"Before it hit the fan, people were spending for therapy, and now they're spending out of a sense of exuberance and happiness," Furman says. "The psychology of buying is different now."
With the number of affluent and wealthy U.S. households growing this year for the first time since 2007 — from 10.6 million to 11 million — fewer luxury spenders are feeling guilty about their purchases (45% this year from 54% in 2009) or about being seen as wealthy (30% from 42%). American Express and the Harrison Group estimate that this will bring an extra $28 billion into the luxury market this year, an increase of 7% from 2009.
The emboldened luxury consumer means an enriched luxury retailer, with MasterCard (Stock Quote: MA) Advisors' SpendingPulse reporting luxury sales up 15.5% in April compared with the same period last year after a 23% jump in March and 15% growth in February.
Saks' (Stock Quote: SKS) first-quarter sales jumped 7% and same-store sales increased 12% from 2009. Burberry's sales climbed 7%, while the relatively recession-resistant Tiffany & Co. (Stock Quote: TIF) experienced a 22% boost in sales, driven by a 50% gain in Asia.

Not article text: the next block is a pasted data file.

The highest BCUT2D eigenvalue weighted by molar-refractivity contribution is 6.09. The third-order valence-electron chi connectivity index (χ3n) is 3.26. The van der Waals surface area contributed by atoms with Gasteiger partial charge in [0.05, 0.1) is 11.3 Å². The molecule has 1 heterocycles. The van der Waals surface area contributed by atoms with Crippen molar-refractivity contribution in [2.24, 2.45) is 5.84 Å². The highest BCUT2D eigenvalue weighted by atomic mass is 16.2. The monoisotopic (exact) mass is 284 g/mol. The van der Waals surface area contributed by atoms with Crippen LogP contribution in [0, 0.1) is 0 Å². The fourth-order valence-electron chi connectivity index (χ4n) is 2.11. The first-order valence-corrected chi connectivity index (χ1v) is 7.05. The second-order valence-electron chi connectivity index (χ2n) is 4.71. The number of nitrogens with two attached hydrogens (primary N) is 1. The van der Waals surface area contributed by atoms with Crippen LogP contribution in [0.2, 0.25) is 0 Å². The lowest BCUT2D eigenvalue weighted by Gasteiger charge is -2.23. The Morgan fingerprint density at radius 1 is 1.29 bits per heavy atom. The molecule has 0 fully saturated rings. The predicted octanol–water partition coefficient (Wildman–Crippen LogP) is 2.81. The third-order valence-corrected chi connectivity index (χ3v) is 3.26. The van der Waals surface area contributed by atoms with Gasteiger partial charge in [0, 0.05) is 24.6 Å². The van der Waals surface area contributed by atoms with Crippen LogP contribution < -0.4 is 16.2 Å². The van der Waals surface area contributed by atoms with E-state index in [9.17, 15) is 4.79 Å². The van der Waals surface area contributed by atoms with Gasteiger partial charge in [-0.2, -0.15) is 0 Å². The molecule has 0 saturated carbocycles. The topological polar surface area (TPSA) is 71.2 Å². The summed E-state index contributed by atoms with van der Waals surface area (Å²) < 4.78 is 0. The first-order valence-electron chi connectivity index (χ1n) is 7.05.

This doesn't mean retailers have returned to luxury consumers' good graces, however. Despite a renewed focus on customer service during the recession, the Luxury Marketing Council has found that high-end U.S. consumers are largely disenchanted with the level of service provided within the luxury sector.
Complaints range from understaffing to insufficient knowledge of products and their advantages over competing items — increasingly important as wealthy and affluent customers become connoisseurs of their categories of choice and perform increasing amounts of research. Even consumers who were hardest hit by economic instability still have considerable discretionary income, which retailers should be loathe to leave on the table.
"If you're worth $75 million and lose $30 million, you still have $45 million to play with," Furman says. "You're not exactly impoverished."
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